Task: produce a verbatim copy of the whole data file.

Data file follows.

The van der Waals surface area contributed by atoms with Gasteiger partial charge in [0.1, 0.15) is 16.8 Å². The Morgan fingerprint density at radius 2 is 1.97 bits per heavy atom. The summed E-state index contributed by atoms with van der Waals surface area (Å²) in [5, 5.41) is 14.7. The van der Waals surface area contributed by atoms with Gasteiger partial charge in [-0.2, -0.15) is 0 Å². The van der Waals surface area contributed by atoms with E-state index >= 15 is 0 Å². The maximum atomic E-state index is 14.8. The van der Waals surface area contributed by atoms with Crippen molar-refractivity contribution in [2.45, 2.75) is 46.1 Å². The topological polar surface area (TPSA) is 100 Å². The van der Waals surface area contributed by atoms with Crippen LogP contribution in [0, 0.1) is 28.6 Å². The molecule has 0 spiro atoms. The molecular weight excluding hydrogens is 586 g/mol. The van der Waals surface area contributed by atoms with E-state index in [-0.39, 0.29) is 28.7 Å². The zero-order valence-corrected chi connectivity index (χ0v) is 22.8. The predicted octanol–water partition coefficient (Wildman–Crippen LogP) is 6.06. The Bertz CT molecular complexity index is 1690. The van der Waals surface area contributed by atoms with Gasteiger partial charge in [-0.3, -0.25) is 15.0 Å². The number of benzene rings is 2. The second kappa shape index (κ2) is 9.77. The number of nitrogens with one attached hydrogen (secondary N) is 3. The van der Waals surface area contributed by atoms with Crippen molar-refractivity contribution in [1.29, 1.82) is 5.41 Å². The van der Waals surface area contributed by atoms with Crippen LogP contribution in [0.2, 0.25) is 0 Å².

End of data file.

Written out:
The van der Waals surface area contributed by atoms with Gasteiger partial charge in [0.1, 0.15) is 16.8 Å². The Morgan fingerprint density at radius 2 is 1.97 bits per heavy atom. The summed E-state index contributed by atoms with van der Waals surface area (Å²) in [5, 5.41) is 14.7. The van der Waals surface area contributed by atoms with Gasteiger partial charge in [-0.2, -0.15) is 0 Å². The van der Waals surface area contributed by atoms with E-state index >= 15 is 0 Å². The maximum atomic E-state index is 14.8. The van der Waals surface area contributed by atoms with Crippen molar-refractivity contribution in [2.45, 2.75) is 46.1 Å². The topological polar surface area (TPSA) is 100 Å². The van der Waals surface area contributed by atoms with Crippen LogP contribution in [0, 0.1) is 28.6 Å². The molecule has 0 spiro atoms. The molecular weight excluding hydrogens is 586 g/mol. The van der Waals surface area contributed by atoms with E-state index in [-0.39, 0.29) is 28.7 Å². The zero-order valence-corrected chi connectivity index (χ0v) is 22.8. The predicted octanol–water partition coefficient (Wildman–Crippen LogP) is 6.06. The Bertz CT molecular complexity index is 1690. The van der Waals surface area contributed by atoms with Gasteiger partial charge in [-0.3, -0.25) is 15.0 Å². The number of benzene rings is 2. The second kappa shape index (κ2) is 9.77. The number of nitrogens with one attached hydrogen (secondary N) is 3. The van der Waals surface area contributed by atoms with Crippen molar-refractivity contribution in [1.29, 1.82) is 5.41 Å². The van der Waals surface area contributed by atoms with Crippen LogP contribution in [0.2, 0.25) is 0 Å².